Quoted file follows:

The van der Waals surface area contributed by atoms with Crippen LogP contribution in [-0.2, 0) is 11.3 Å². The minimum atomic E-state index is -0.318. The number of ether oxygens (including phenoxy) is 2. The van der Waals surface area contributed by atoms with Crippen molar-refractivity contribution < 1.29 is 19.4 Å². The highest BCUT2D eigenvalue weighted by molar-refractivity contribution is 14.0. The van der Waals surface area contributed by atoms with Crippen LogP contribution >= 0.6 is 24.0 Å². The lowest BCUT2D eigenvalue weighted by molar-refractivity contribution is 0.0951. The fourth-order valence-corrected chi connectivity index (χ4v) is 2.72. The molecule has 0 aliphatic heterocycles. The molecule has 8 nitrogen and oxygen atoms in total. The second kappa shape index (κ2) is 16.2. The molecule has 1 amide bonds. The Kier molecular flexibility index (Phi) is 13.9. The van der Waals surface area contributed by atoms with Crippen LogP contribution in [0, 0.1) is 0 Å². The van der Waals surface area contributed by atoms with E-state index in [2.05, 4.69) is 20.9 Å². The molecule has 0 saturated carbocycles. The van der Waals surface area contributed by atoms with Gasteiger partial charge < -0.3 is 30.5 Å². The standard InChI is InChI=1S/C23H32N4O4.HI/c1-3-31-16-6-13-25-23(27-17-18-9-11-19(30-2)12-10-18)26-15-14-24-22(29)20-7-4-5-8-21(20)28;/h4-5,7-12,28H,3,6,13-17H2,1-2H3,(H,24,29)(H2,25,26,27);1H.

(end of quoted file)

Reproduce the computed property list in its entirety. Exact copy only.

The van der Waals surface area contributed by atoms with Crippen LogP contribution in [-0.2, 0) is 11.3 Å². The minimum atomic E-state index is -0.318. The number of ether oxygens (including phenoxy) is 2. The van der Waals surface area contributed by atoms with Crippen molar-refractivity contribution < 1.29 is 19.4 Å². The highest BCUT2D eigenvalue weighted by molar-refractivity contribution is 14.0. The van der Waals surface area contributed by atoms with Crippen LogP contribution >= 0.6 is 24.0 Å². The lowest BCUT2D eigenvalue weighted by molar-refractivity contribution is 0.0951. The fourth-order valence-corrected chi connectivity index (χ4v) is 2.72. The molecule has 0 aliphatic heterocycles. The molecule has 8 nitrogen and oxygen atoms in total. The second kappa shape index (κ2) is 16.2. The molecule has 1 amide bonds. The Kier molecular flexibility index (Phi) is 13.9. The van der Waals surface area contributed by atoms with Crippen LogP contribution in [0, 0.1) is 0 Å². The van der Waals surface area contributed by atoms with E-state index in [2.05, 4.69) is 20.9 Å². The molecule has 0 saturated carbocycles. The van der Waals surface area contributed by atoms with Gasteiger partial charge < -0.3 is 30.5 Å². The standard InChI is InChI=1S/C23H32N4O4.HI/c1-3-31-16-6-13-25-23(27-17-18-9-11-19(30-2)12-10-18)26-15-14-24-22(29)20-7-4-5-8-21(20)28;/h4-5,7-12,28H,3,6,13-17H2,1-2H3,(H,24,29)(H2,25,26,27);1H.